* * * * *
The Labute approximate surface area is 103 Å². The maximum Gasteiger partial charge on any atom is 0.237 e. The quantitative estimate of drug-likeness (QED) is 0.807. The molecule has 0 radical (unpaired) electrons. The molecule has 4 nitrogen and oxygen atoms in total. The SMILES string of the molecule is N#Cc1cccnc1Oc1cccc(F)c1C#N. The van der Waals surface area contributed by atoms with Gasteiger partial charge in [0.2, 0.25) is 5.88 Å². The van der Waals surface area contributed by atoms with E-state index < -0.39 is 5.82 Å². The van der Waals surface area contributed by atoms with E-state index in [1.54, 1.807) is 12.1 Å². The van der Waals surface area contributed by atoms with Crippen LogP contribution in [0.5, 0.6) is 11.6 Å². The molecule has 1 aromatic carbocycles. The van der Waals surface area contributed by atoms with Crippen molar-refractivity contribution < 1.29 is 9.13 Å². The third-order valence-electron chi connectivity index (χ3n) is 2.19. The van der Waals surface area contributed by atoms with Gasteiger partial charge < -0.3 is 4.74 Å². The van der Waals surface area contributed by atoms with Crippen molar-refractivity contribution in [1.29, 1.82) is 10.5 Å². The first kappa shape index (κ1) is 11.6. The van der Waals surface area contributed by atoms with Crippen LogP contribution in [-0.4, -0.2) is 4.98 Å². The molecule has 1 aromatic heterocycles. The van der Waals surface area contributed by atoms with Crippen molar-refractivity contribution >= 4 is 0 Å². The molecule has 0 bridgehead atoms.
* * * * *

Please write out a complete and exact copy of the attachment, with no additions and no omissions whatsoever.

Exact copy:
The Labute approximate surface area is 103 Å². The maximum Gasteiger partial charge on any atom is 0.237 e. The quantitative estimate of drug-likeness (QED) is 0.807. The molecule has 0 radical (unpaired) electrons. The molecule has 4 nitrogen and oxygen atoms in total. The SMILES string of the molecule is N#Cc1cccnc1Oc1cccc(F)c1C#N. The van der Waals surface area contributed by atoms with Gasteiger partial charge in [0.2, 0.25) is 5.88 Å². The van der Waals surface area contributed by atoms with E-state index < -0.39 is 5.82 Å². The van der Waals surface area contributed by atoms with E-state index in [1.54, 1.807) is 12.1 Å². The van der Waals surface area contributed by atoms with Crippen LogP contribution in [0.5, 0.6) is 11.6 Å². The molecule has 1 aromatic carbocycles. The van der Waals surface area contributed by atoms with Crippen molar-refractivity contribution < 1.29 is 9.13 Å². The third-order valence-electron chi connectivity index (χ3n) is 2.19. The van der Waals surface area contributed by atoms with Gasteiger partial charge < -0.3 is 4.74 Å². The van der Waals surface area contributed by atoms with Crippen molar-refractivity contribution in [1.29, 1.82) is 10.5 Å². The first kappa shape index (κ1) is 11.6. The van der Waals surface area contributed by atoms with Crippen LogP contribution in [-0.4, -0.2) is 4.98 Å². The molecule has 1 aromatic heterocycles. The van der Waals surface area contributed by atoms with Crippen molar-refractivity contribution >= 4 is 0 Å². The molecule has 0 bridgehead atoms.